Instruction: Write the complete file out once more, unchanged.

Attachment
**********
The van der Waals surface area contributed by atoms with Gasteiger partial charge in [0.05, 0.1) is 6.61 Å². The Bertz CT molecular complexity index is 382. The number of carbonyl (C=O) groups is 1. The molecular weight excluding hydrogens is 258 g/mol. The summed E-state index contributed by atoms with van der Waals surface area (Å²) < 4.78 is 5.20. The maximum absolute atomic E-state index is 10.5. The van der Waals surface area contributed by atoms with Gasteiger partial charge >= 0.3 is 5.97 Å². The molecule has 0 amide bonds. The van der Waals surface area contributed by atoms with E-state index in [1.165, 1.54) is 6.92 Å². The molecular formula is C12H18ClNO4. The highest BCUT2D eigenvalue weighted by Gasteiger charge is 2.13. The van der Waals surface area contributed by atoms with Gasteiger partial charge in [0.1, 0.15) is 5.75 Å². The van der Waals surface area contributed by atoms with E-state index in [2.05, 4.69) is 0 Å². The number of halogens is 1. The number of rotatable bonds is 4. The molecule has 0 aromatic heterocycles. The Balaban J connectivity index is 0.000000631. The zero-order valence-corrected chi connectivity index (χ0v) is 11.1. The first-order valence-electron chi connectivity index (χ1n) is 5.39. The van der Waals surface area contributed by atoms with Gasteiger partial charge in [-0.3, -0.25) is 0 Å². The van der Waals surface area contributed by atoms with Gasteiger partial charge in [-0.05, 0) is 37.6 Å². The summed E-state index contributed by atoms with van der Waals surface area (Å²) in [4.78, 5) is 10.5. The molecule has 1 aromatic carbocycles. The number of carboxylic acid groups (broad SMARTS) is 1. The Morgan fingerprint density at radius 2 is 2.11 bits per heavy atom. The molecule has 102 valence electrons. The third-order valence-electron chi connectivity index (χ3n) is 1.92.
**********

The van der Waals surface area contributed by atoms with Gasteiger partial charge in [0.05, 0.1) is 6.61 Å². The Bertz CT molecular complexity index is 382. The number of carbonyl (C=O) groups is 1. The molecular weight excluding hydrogens is 258 g/mol. The summed E-state index contributed by atoms with van der Waals surface area (Å²) < 4.78 is 5.20. The maximum absolute atomic E-state index is 10.5. The van der Waals surface area contributed by atoms with Gasteiger partial charge >= 0.3 is 5.97 Å². The molecule has 0 amide bonds. The van der Waals surface area contributed by atoms with E-state index in [1.165, 1.54) is 6.92 Å². The molecular formula is C12H18ClNO4. The highest BCUT2D eigenvalue weighted by Gasteiger charge is 2.13. The van der Waals surface area contributed by atoms with Gasteiger partial charge in [0.1, 0.15) is 5.75 Å². The van der Waals surface area contributed by atoms with E-state index in [2.05, 4.69) is 0 Å². The number of halogens is 1. The number of rotatable bonds is 4. The molecule has 0 aromatic heterocycles. The Balaban J connectivity index is 0.000000631. The zero-order valence-corrected chi connectivity index (χ0v) is 11.1. The first-order valence-electron chi connectivity index (χ1n) is 5.39. The van der Waals surface area contributed by atoms with Gasteiger partial charge in [-0.3, -0.25) is 0 Å². The van der Waals surface area contributed by atoms with Gasteiger partial charge in [-0.05, 0) is 37.6 Å². The summed E-state index contributed by atoms with van der Waals surface area (Å²) in [4.78, 5) is 10.5. The molecule has 1 aromatic carbocycles. The number of carboxylic acid groups (broad SMARTS) is 1. The Morgan fingerprint density at radius 2 is 2.11 bits per heavy atom. The molecule has 102 valence electrons. The third-order valence-electron chi connectivity index (χ3n) is 1.92.